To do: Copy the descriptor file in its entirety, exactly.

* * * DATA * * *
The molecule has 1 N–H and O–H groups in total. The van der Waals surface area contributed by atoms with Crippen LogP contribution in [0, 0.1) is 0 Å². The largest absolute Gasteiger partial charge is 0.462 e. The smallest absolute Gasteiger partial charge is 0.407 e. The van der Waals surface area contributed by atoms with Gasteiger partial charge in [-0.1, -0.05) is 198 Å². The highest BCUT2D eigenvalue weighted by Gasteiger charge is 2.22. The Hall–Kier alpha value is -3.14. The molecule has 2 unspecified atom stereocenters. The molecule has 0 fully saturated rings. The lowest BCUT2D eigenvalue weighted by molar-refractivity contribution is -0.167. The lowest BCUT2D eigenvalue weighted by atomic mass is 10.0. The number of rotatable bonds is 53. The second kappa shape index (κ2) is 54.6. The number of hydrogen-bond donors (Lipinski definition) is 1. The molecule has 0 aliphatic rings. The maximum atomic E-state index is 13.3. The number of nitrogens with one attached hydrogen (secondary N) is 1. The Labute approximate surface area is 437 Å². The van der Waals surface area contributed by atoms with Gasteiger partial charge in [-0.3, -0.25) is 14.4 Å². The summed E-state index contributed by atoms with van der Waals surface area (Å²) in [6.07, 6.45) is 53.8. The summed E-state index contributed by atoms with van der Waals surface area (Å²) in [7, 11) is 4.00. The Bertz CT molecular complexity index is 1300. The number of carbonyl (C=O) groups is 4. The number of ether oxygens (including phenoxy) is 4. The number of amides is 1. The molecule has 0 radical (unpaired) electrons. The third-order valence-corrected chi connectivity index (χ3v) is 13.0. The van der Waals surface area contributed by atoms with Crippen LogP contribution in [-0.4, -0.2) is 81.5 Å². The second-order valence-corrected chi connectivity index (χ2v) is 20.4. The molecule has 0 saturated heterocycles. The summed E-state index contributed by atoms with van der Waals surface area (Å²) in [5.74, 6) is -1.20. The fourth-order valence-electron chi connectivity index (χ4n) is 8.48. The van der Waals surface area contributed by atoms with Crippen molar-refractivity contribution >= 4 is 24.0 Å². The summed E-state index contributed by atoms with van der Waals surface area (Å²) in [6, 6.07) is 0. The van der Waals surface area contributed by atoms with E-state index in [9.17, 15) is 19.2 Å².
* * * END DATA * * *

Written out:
The molecule has 1 N–H and O–H groups in total. The van der Waals surface area contributed by atoms with Crippen LogP contribution in [0, 0.1) is 0 Å². The largest absolute Gasteiger partial charge is 0.462 e. The smallest absolute Gasteiger partial charge is 0.407 e. The van der Waals surface area contributed by atoms with Gasteiger partial charge in [-0.1, -0.05) is 198 Å². The highest BCUT2D eigenvalue weighted by Gasteiger charge is 2.22. The Hall–Kier alpha value is -3.14. The molecule has 2 unspecified atom stereocenters. The molecule has 0 fully saturated rings. The lowest BCUT2D eigenvalue weighted by molar-refractivity contribution is -0.167. The lowest BCUT2D eigenvalue weighted by atomic mass is 10.0. The number of rotatable bonds is 53. The second kappa shape index (κ2) is 54.6. The number of hydrogen-bond donors (Lipinski definition) is 1. The molecule has 0 aliphatic rings. The maximum atomic E-state index is 13.3. The number of nitrogens with one attached hydrogen (secondary N) is 1. The Labute approximate surface area is 437 Å². The van der Waals surface area contributed by atoms with Gasteiger partial charge in [-0.3, -0.25) is 14.4 Å². The summed E-state index contributed by atoms with van der Waals surface area (Å²) in [6.07, 6.45) is 53.8. The summed E-state index contributed by atoms with van der Waals surface area (Å²) in [7, 11) is 4.00. The Bertz CT molecular complexity index is 1300. The number of carbonyl (C=O) groups is 4. The number of ether oxygens (including phenoxy) is 4. The number of amides is 1. The molecule has 0 radical (unpaired) electrons. The third-order valence-corrected chi connectivity index (χ3v) is 13.0. The van der Waals surface area contributed by atoms with Crippen LogP contribution in [-0.4, -0.2) is 81.5 Å². The second-order valence-corrected chi connectivity index (χ2v) is 20.4. The molecule has 0 saturated heterocycles. The summed E-state index contributed by atoms with van der Waals surface area (Å²) in [5.74, 6) is -1.20. The fourth-order valence-electron chi connectivity index (χ4n) is 8.48. The van der Waals surface area contributed by atoms with Crippen molar-refractivity contribution >= 4 is 24.0 Å². The summed E-state index contributed by atoms with van der Waals surface area (Å²) in [6, 6.07) is 0. The van der Waals surface area contributed by atoms with E-state index in [9.17, 15) is 19.2 Å².